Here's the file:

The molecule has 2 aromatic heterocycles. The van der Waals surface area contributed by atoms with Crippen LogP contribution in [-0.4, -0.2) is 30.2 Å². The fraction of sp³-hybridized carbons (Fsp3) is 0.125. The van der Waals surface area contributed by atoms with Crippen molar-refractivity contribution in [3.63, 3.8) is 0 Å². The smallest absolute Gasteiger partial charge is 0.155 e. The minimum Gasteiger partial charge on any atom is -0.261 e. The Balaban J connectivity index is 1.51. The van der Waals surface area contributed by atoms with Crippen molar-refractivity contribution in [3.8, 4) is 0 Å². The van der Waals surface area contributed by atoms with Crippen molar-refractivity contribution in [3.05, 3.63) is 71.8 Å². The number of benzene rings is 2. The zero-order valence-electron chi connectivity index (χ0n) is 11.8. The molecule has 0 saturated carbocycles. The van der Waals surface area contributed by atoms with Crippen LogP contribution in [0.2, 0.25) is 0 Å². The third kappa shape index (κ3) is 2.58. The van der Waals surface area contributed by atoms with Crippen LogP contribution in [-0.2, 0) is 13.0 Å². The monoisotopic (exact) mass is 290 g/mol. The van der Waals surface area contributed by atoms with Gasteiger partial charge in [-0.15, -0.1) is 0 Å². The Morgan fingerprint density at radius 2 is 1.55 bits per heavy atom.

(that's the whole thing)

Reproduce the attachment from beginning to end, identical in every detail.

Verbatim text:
The molecule has 2 aromatic heterocycles. The van der Waals surface area contributed by atoms with Crippen LogP contribution in [-0.4, -0.2) is 30.2 Å². The fraction of sp³-hybridized carbons (Fsp3) is 0.125. The van der Waals surface area contributed by atoms with Crippen molar-refractivity contribution in [3.63, 3.8) is 0 Å². The smallest absolute Gasteiger partial charge is 0.155 e. The minimum Gasteiger partial charge on any atom is -0.261 e. The Balaban J connectivity index is 1.51. The van der Waals surface area contributed by atoms with Crippen molar-refractivity contribution in [3.8, 4) is 0 Å². The van der Waals surface area contributed by atoms with Crippen molar-refractivity contribution in [3.05, 3.63) is 71.8 Å². The number of benzene rings is 2. The zero-order valence-electron chi connectivity index (χ0n) is 11.8. The molecule has 0 saturated carbocycles. The van der Waals surface area contributed by atoms with Crippen LogP contribution in [0.2, 0.25) is 0 Å². The third kappa shape index (κ3) is 2.58. The van der Waals surface area contributed by atoms with Crippen LogP contribution in [-0.2, 0) is 13.0 Å². The monoisotopic (exact) mass is 290 g/mol. The van der Waals surface area contributed by atoms with Gasteiger partial charge in [-0.15, -0.1) is 0 Å². The Morgan fingerprint density at radius 2 is 1.55 bits per heavy atom.